Tuesday, May 31, 2011

The Cat

My name is Daisy and this is the
story of Christmas Carole and how
she changed our lives. It begins right  
here in Sherman Oaks, California, 
where I was born and raised. 

This is the first piece of dialog in my new spec script, Christmas Carole which I finished last week. So far I have 5 places who are "interested". And being interested doesn't mean any them will buy it.

I hope they will.

The odds are in my corner, if one wanted to entertain that thought. After all, I did The Town the Christmas Forgot in 2010 and it played a several times from November thru to December. As you know, it got a 3.7 mil viewership and the company who made it proudly advertises it in it's inhouse credits.

And they have a few dozen credits for movies so being at the head (or second head), is a nice thing. Better than not being last. 

If you're wondering why I quoted "Daisy" above,  it's because Daisy isn't who you think she is. Or what she is.

And if you think there was a glut of Christmas movies last year, well, wait till this year. And the damndest thing is - people watch them. That much of an audience would have grossed over $30 million. Which means at a cost of $1 million, the studio/network would have a tidy sum.

And if it had Robert DeNiro and Dustin Hoffman in it, it would have grossed $50 million.

But it didn't. It barely will make back it's cost of the original $1 million budget. Because times have changed and now the big 3, Hallmark, Lifetime and ABC Family dictate what they can pay. Ratings for TV have mostly gone down.

Too many damn channels.

Commercial rates are dependent on ratings so the less ratings, the less it costs to advertise. Except that Superbowl thing. And American Idol. AI gets around 21 million viewers on an average.

And speaking of advertising,  if this was a theatrical movie that $30 million would barely cover the cost of the $1 million movie and around $25 million to advertise it. Which means about a $5 million profit.

Okay, enough of the figures, some of you have left to check your tweets. But there's a reason for my rambling, as they say.

Yes, I do have a better chance at selling my script than most of the writers out there. But you never know what they like or don't like.

And that's where Daisy comes in.

The story of Christmas Carole started with the title. I had no story, just a really good title that, amazingly, nobody's ever used. It's registered now so I have a little bit of security.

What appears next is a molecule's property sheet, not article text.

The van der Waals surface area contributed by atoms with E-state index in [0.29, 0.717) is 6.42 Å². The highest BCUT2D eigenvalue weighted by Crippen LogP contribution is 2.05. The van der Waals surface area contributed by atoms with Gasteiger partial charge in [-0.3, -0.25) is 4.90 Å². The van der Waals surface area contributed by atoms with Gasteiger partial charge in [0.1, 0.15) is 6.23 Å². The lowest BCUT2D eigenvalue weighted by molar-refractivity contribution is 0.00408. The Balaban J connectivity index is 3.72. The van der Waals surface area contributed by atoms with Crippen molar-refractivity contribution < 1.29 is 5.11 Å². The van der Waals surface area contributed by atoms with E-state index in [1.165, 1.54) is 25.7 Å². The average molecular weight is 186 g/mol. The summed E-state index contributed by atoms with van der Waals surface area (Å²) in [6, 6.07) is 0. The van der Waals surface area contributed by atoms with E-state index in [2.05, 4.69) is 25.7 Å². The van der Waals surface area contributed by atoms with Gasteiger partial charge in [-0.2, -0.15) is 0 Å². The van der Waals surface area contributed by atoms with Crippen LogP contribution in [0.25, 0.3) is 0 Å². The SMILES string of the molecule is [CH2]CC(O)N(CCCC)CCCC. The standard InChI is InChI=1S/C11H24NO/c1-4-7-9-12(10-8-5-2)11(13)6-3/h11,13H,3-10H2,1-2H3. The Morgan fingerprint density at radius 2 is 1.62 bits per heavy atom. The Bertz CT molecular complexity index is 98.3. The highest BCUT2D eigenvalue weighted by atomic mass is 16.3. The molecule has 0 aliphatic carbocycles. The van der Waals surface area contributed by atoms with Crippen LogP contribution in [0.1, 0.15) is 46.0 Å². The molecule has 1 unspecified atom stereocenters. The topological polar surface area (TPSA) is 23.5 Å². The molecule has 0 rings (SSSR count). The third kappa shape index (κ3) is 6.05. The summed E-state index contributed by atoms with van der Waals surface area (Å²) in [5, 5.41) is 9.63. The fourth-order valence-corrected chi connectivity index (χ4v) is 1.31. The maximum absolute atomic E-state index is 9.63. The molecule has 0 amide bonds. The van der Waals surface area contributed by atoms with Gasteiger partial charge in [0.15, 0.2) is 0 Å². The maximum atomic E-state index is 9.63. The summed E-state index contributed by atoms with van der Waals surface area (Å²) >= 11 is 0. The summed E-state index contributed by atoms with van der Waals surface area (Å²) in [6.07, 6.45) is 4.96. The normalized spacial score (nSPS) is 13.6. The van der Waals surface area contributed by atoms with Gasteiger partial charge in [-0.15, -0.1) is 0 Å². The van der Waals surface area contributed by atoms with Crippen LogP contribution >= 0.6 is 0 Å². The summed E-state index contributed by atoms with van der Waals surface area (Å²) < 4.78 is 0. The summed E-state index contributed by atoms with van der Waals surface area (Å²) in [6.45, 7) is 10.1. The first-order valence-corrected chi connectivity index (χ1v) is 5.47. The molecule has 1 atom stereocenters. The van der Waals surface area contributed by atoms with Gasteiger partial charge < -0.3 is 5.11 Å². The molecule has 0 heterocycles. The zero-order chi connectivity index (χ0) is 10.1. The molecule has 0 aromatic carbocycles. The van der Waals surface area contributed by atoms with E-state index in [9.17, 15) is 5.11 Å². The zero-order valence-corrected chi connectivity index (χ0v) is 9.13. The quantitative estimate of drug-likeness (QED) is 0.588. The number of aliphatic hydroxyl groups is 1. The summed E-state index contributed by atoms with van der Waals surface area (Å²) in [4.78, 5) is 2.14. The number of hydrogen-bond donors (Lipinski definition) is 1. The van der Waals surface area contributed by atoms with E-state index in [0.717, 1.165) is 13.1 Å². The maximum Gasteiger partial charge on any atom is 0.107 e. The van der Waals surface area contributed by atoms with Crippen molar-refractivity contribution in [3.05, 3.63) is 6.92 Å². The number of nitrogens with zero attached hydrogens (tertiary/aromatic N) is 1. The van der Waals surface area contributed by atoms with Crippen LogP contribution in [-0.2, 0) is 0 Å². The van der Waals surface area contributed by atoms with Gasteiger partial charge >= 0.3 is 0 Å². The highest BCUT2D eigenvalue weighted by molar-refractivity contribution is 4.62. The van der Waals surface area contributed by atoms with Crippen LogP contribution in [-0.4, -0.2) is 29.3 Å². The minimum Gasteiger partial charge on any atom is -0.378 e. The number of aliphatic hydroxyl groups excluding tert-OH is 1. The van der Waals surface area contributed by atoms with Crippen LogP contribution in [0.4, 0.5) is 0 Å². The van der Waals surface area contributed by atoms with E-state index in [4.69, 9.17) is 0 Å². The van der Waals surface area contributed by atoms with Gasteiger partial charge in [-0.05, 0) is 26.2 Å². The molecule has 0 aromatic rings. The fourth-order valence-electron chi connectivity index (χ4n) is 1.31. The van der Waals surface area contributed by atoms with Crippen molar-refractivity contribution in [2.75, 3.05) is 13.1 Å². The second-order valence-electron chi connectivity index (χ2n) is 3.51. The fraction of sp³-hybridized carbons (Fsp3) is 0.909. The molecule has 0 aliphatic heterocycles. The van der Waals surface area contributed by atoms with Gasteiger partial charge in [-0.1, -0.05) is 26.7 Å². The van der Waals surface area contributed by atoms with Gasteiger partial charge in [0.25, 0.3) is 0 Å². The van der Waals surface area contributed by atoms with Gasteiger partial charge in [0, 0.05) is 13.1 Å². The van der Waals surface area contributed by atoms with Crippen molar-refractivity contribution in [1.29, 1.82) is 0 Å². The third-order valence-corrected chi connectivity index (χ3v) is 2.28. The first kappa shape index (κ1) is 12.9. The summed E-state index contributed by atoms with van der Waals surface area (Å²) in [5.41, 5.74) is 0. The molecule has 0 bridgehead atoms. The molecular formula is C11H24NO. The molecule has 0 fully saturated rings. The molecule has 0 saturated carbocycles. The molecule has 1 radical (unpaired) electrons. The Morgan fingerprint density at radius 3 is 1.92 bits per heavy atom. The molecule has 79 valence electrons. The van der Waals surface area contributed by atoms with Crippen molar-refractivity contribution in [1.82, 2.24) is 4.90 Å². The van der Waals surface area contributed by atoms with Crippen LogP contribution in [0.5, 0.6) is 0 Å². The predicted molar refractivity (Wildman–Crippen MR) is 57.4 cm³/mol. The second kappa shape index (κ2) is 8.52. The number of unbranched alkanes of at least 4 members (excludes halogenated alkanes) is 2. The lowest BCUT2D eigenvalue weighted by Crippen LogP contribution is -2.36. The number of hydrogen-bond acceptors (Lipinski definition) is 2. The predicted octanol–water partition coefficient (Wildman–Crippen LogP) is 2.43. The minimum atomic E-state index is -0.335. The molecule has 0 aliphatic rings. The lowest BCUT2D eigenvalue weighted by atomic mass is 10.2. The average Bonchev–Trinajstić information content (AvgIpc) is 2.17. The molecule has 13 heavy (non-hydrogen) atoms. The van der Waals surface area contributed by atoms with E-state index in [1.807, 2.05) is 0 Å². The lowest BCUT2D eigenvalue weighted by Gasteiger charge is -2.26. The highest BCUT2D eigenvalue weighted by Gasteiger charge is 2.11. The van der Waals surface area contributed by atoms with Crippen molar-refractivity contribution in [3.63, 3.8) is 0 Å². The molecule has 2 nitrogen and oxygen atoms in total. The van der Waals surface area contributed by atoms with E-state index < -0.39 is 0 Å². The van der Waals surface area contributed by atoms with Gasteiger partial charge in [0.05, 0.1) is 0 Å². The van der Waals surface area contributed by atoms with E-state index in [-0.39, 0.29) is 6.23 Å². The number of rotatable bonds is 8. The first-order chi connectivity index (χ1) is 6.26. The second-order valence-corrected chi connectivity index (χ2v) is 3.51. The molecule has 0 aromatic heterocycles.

The logline is this: Unemployed lawyer gets stuck with juvenile delinquent over Christmas. 

Simple. Easy to see. Maybe not as good as someone else might describe it. But good enough.

The rest of the story is a bit more complicated, conflict comes from a tragic past for both people (women, incidentally, they watch  more Hallmark movies), confrontation with major life changes and the consequences of being afraid of life and loneliness.

So now it's a bit "fatter" as a D-Girl I knew used to say to describe the major element of any screenplay. Conflict.

Except that I added a fresh element.


You see, Daisy isn't human. Daisy is a cat.

And I don't know why I added her to the cast. I was about 2/3rds of the way through the screenplay when something flashed in my mind. Daisy was there from the beginning, but she was not talking. In fact she just meowed a lot.

Then that god of weird ideas struck me.

Daisy should talk. She should tell the story.

And I'm not talking about all the way through. Just in the beginning and a few lines here and there and finally at the end.

I wish I could say it was brilliance on my part but it wasn't.

Years ago (and I'm talking 50's) I saw a movie that was somewhat like this, don't even remember the title, but I remember the cat. It spoke. Then there was the Francis the Talking Mule  movies. Don't ask.

Somehow it all collided in my hard drive of a brain, and reconnected with several other movies and anything to do with cats (I have hosted cats several times in my life) and it spit out Daisy, the name of which incidentally is from a real cat who lives in San Clemente. According to quantum physics experts, putting random ideas together is something computers can't do, nor will they ever.

And when I sent out the screenplay on Sunday to a producer, I wrote "the cat says in the picture". And when he asked why, I simply added something that he could not deny...

Imagine who would be Daisy's voice?

Betty White? Julie Newmar (the original Catwoman)?

Get my drift?  They could get a name actor for almost nothing to do the voice of Daisy. And they would put that name prominently in the titles. You know, "and Betty White as Daisy".
I just use Betty as an example. There would be at least 50 or more actresses who would love the job.

As Gweneth Paltrow tells the aspiring country singer anxious to overtake her in Country Strong "that's how it's done, sweetheart".

(Thurs: Daisy demands an agent)